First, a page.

Door-to-door testing after Covid cases treble in area of Derbyshire amid Indian Variant concerns
Enhanced testing is being rolled out in part of Derbyshire because of a spike in Covid-19 infection rates – including cases of the Indian variant.
Derbyshire County Council is working with NHS Test and Trace, Derbyshire Fire and Rescue Service, High Peak Borough Council and NHS Tameside and Glossop Clinical Commissioning Group in an effort to slow the transmission rate in Gamesley.
It comes as the weekly cases of coronavirus in the Gamesley and Glossop area have trebled.
In the final two weeks of May, 63 people tested positive for Covid – of which 42 were either confirmed or suspected to be variants of concern – compared to 22 people who tested positive in the last two weeks of April.
Every household in Gamesley will get free PCR tests delivered to their door on Thursday or Friday (3 and 4 June) and people over the age of five at each address will be encouraged to take a test.
A walk-in vaccination clinic will also be held in Gamesley on Saturday, June 5 for those eligible people living in the area who have yet to take up the offer of having their first dose of the vaccine.
Derbyshire’s Director of Public Health Dean Wallace described the outbreak of COVID-19 as concerning and urged everyone living in the area to use the PCR tests to protect their loved ones, their friends and their community.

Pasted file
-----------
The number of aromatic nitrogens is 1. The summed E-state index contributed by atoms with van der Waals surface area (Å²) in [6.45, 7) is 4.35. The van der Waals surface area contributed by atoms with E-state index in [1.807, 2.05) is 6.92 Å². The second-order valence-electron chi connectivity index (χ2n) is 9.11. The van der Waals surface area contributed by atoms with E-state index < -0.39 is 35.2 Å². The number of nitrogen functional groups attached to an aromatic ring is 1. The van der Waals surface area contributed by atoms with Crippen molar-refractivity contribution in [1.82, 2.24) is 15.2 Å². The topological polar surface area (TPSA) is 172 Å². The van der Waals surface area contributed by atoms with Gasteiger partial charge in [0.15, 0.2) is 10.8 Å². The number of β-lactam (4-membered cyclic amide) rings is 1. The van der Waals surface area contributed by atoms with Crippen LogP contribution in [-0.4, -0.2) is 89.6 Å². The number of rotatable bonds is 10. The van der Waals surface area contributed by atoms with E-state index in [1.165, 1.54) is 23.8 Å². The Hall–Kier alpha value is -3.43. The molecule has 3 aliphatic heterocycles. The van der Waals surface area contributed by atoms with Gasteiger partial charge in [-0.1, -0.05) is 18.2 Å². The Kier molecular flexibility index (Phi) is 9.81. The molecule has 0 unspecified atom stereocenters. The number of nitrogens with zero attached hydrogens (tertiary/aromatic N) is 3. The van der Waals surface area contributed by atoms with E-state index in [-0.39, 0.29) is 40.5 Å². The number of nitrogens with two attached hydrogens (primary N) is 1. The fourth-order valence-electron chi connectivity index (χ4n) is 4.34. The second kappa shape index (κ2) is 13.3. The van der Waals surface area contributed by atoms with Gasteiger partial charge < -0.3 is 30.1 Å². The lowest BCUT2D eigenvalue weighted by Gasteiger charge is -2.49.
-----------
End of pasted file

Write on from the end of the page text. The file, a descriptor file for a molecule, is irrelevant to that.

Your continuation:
He said:“Despite all our best efforts cases of COVID-19 continue to rise in Gamesley, including the variant first discovered in India. This significant outbreak reminds us that we cannot afford to let our guard down as we ease out of restrictions.
“While there’s no evidence that this strain causes a more serious illness and the vaccines remain highly effective in protecting us against it, it does spread more easily – which is why we need everyone to be on their guard.
Fire service, public health and council staff will drop off free PCR test kits to residents on Thursday and Friday and will then return later to collect them for testing in a laboratory.
People are asked to take the test, whether they have symptoms or not, as one in three people can carry the virus without showing any symptoms and could be passing it on without knowing.